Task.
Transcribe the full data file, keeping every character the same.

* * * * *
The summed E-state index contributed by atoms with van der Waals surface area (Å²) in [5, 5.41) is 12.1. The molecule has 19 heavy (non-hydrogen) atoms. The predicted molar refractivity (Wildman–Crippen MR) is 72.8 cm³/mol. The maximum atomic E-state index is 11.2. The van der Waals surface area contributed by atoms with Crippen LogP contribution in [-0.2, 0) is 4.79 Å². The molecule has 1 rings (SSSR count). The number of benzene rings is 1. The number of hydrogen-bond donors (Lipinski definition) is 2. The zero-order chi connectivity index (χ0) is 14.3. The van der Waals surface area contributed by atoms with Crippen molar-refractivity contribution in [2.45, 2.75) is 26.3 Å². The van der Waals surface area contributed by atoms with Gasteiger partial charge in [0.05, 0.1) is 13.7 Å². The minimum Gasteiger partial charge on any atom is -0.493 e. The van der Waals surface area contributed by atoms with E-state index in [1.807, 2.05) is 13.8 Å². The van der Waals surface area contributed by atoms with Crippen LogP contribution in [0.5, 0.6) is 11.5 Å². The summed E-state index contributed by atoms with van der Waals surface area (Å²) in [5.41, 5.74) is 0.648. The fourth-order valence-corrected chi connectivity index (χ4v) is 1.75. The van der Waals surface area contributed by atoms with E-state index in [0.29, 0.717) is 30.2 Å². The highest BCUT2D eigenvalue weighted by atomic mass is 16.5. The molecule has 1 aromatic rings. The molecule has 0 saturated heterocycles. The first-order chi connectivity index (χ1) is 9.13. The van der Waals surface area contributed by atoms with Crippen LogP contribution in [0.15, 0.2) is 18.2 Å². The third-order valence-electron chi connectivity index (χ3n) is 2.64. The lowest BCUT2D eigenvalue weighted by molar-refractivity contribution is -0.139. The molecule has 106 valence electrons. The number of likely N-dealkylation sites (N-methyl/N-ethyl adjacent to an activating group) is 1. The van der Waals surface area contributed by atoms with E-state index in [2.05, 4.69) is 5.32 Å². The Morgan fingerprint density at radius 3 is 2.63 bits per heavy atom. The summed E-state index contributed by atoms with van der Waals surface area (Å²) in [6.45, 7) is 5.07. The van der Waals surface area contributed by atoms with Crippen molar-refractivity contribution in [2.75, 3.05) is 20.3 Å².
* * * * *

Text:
The summed E-state index contributed by atoms with van der Waals surface area (Å²) in [5, 5.41) is 12.1. The molecule has 19 heavy (non-hydrogen) atoms. The predicted molar refractivity (Wildman–Crippen MR) is 72.8 cm³/mol. The maximum atomic E-state index is 11.2. The van der Waals surface area contributed by atoms with Crippen LogP contribution in [-0.2, 0) is 4.79 Å². The molecule has 1 rings (SSSR count). The number of benzene rings is 1. The number of hydrogen-bond donors (Lipinski definition) is 2. The zero-order chi connectivity index (χ0) is 14.3. The van der Waals surface area contributed by atoms with Crippen molar-refractivity contribution in [2.45, 2.75) is 26.3 Å². The van der Waals surface area contributed by atoms with Gasteiger partial charge in [0.05, 0.1) is 13.7 Å². The minimum Gasteiger partial charge on any atom is -0.493 e. The van der Waals surface area contributed by atoms with E-state index in [1.807, 2.05) is 13.8 Å². The van der Waals surface area contributed by atoms with Crippen LogP contribution in [0.5, 0.6) is 11.5 Å². The summed E-state index contributed by atoms with van der Waals surface area (Å²) in [5.41, 5.74) is 0.648. The fourth-order valence-corrected chi connectivity index (χ4v) is 1.75. The van der Waals surface area contributed by atoms with E-state index in [0.29, 0.717) is 30.2 Å². The highest BCUT2D eigenvalue weighted by atomic mass is 16.5. The molecule has 1 aromatic rings. The molecule has 0 saturated heterocycles. The first-order chi connectivity index (χ1) is 9.13. The van der Waals surface area contributed by atoms with Crippen LogP contribution in [0.15, 0.2) is 18.2 Å². The third-order valence-electron chi connectivity index (χ3n) is 2.64. The lowest BCUT2D eigenvalue weighted by molar-refractivity contribution is -0.139. The molecule has 106 valence electrons. The number of likely N-dealkylation sites (N-methyl/N-ethyl adjacent to an activating group) is 1. The van der Waals surface area contributed by atoms with E-state index in [2.05, 4.69) is 5.32 Å². The Morgan fingerprint density at radius 3 is 2.63 bits per heavy atom. The summed E-state index contributed by atoms with van der Waals surface area (Å²) in [6.45, 7) is 5.07. The van der Waals surface area contributed by atoms with Crippen molar-refractivity contribution in [2.75, 3.05) is 20.3 Å².